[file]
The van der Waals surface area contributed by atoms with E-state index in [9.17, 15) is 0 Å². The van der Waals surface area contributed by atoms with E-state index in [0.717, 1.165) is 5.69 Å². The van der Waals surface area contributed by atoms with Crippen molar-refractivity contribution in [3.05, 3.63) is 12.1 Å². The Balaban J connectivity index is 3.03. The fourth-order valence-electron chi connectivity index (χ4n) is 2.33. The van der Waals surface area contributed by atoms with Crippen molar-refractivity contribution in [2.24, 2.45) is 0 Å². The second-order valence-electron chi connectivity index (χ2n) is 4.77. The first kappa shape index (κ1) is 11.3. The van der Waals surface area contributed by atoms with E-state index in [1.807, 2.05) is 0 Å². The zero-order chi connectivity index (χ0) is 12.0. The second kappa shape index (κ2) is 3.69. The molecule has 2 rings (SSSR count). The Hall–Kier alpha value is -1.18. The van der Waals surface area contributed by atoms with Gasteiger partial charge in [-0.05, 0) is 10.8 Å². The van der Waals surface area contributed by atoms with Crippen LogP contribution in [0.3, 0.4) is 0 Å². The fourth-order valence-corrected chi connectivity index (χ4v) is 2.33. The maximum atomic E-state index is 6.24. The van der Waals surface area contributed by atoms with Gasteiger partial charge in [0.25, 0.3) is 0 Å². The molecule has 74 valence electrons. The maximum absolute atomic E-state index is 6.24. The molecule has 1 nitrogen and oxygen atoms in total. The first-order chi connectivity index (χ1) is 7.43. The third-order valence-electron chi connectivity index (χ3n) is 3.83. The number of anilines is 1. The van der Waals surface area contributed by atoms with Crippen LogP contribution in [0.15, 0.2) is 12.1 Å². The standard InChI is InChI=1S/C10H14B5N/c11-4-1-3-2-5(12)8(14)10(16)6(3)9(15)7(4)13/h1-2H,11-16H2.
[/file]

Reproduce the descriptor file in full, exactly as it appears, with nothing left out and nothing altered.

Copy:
The van der Waals surface area contributed by atoms with E-state index in [9.17, 15) is 0 Å². The van der Waals surface area contributed by atoms with E-state index in [0.717, 1.165) is 5.69 Å². The van der Waals surface area contributed by atoms with Crippen molar-refractivity contribution in [3.05, 3.63) is 12.1 Å². The Balaban J connectivity index is 3.03. The fourth-order valence-electron chi connectivity index (χ4n) is 2.33. The van der Waals surface area contributed by atoms with Crippen molar-refractivity contribution in [2.24, 2.45) is 0 Å². The second-order valence-electron chi connectivity index (χ2n) is 4.77. The first kappa shape index (κ1) is 11.3. The van der Waals surface area contributed by atoms with E-state index in [1.807, 2.05) is 0 Å². The zero-order chi connectivity index (χ0) is 12.0. The second kappa shape index (κ2) is 3.69. The molecule has 2 rings (SSSR count). The Hall–Kier alpha value is -1.18. The van der Waals surface area contributed by atoms with Gasteiger partial charge in [-0.05, 0) is 10.8 Å². The van der Waals surface area contributed by atoms with Crippen LogP contribution in [0.3, 0.4) is 0 Å². The fourth-order valence-corrected chi connectivity index (χ4v) is 2.33. The maximum atomic E-state index is 6.24. The van der Waals surface area contributed by atoms with Gasteiger partial charge in [0.25, 0.3) is 0 Å². The molecule has 74 valence electrons. The maximum absolute atomic E-state index is 6.24. The molecule has 1 nitrogen and oxygen atoms in total. The first-order chi connectivity index (χ1) is 7.43. The third-order valence-electron chi connectivity index (χ3n) is 3.83. The number of anilines is 1. The van der Waals surface area contributed by atoms with Crippen LogP contribution in [0.15, 0.2) is 12.1 Å². The standard InChI is InChI=1S/C10H14B5N/c11-4-1-3-2-5(12)8(14)10(16)6(3)9(15)7(4)13/h1-2H,11-16H2.